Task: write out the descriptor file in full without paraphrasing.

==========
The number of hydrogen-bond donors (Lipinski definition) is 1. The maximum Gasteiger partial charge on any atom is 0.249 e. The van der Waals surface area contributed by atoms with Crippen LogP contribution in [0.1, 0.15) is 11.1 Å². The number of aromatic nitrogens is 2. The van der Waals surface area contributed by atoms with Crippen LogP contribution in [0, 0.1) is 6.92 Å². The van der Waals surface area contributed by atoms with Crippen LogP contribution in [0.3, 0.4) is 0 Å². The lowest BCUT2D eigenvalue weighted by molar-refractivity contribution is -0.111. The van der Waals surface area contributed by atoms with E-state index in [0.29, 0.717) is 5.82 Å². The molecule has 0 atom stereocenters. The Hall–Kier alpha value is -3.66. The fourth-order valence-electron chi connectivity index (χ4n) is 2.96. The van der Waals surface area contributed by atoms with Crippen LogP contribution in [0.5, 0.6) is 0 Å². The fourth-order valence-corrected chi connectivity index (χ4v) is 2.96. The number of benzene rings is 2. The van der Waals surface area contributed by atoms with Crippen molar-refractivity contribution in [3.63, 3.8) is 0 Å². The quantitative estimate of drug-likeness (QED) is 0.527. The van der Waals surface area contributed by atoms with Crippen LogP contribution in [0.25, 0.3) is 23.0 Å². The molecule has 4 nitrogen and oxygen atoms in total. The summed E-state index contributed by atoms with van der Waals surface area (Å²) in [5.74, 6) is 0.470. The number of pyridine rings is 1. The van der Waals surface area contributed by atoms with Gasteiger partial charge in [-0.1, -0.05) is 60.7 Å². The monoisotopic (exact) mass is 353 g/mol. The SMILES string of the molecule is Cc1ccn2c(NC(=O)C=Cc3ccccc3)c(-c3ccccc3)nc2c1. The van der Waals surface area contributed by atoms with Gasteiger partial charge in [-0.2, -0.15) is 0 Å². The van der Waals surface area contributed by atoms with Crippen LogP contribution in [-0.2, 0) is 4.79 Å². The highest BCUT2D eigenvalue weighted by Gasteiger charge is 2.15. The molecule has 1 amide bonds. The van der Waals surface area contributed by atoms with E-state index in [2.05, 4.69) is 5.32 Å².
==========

The number of hydrogen-bond donors (Lipinski definition) is 1. The maximum Gasteiger partial charge on any atom is 0.249 e. The van der Waals surface area contributed by atoms with Crippen LogP contribution in [0.1, 0.15) is 11.1 Å². The number of aromatic nitrogens is 2. The van der Waals surface area contributed by atoms with Crippen LogP contribution in [0, 0.1) is 6.92 Å². The van der Waals surface area contributed by atoms with Crippen LogP contribution in [0.3, 0.4) is 0 Å². The lowest BCUT2D eigenvalue weighted by molar-refractivity contribution is -0.111. The van der Waals surface area contributed by atoms with E-state index in [0.29, 0.717) is 5.82 Å². The molecule has 0 atom stereocenters. The Hall–Kier alpha value is -3.66. The fourth-order valence-electron chi connectivity index (χ4n) is 2.96. The van der Waals surface area contributed by atoms with Crippen LogP contribution in [0.5, 0.6) is 0 Å². The fourth-order valence-corrected chi connectivity index (χ4v) is 2.96. The number of benzene rings is 2. The van der Waals surface area contributed by atoms with Crippen molar-refractivity contribution in [3.63, 3.8) is 0 Å². The quantitative estimate of drug-likeness (QED) is 0.527. The van der Waals surface area contributed by atoms with Crippen LogP contribution in [0.25, 0.3) is 23.0 Å². The molecule has 4 nitrogen and oxygen atoms in total. The summed E-state index contributed by atoms with van der Waals surface area (Å²) in [5.74, 6) is 0.470. The number of pyridine rings is 1. The van der Waals surface area contributed by atoms with Gasteiger partial charge in [-0.1, -0.05) is 60.7 Å². The monoisotopic (exact) mass is 353 g/mol. The SMILES string of the molecule is Cc1ccn2c(NC(=O)C=Cc3ccccc3)c(-c3ccccc3)nc2c1. The van der Waals surface area contributed by atoms with Gasteiger partial charge in [-0.2, -0.15) is 0 Å². The van der Waals surface area contributed by atoms with Crippen LogP contribution in [-0.2, 0) is 4.79 Å². The highest BCUT2D eigenvalue weighted by Gasteiger charge is 2.15. The molecule has 1 amide bonds. The van der Waals surface area contributed by atoms with E-state index in [2.05, 4.69) is 5.32 Å².